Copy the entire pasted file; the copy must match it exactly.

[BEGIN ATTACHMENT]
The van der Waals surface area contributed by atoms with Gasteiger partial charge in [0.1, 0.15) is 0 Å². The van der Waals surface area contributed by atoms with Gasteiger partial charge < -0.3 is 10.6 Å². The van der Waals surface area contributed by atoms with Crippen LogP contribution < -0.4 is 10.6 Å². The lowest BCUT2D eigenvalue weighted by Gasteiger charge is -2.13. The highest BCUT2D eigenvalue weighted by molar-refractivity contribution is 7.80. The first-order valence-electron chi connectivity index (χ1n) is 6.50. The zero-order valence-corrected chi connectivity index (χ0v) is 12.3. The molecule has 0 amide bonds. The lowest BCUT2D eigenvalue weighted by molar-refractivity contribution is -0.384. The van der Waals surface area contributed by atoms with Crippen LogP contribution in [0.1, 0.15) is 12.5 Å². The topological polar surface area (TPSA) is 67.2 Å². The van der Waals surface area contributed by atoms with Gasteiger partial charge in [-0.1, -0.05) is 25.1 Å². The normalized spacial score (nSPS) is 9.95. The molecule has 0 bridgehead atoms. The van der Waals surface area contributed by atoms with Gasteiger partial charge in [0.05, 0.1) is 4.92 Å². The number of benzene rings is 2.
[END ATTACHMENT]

The van der Waals surface area contributed by atoms with Gasteiger partial charge in [0.1, 0.15) is 0 Å². The van der Waals surface area contributed by atoms with Gasteiger partial charge < -0.3 is 10.6 Å². The van der Waals surface area contributed by atoms with Crippen LogP contribution < -0.4 is 10.6 Å². The lowest BCUT2D eigenvalue weighted by Gasteiger charge is -2.13. The highest BCUT2D eigenvalue weighted by molar-refractivity contribution is 7.80. The first-order valence-electron chi connectivity index (χ1n) is 6.50. The zero-order valence-corrected chi connectivity index (χ0v) is 12.3. The molecule has 0 amide bonds. The lowest BCUT2D eigenvalue weighted by molar-refractivity contribution is -0.384. The van der Waals surface area contributed by atoms with Crippen LogP contribution in [0.1, 0.15) is 12.5 Å². The topological polar surface area (TPSA) is 67.2 Å². The van der Waals surface area contributed by atoms with Gasteiger partial charge in [-0.1, -0.05) is 25.1 Å². The normalized spacial score (nSPS) is 9.95. The molecule has 0 bridgehead atoms. The van der Waals surface area contributed by atoms with Gasteiger partial charge in [0.05, 0.1) is 4.92 Å². The number of benzene rings is 2.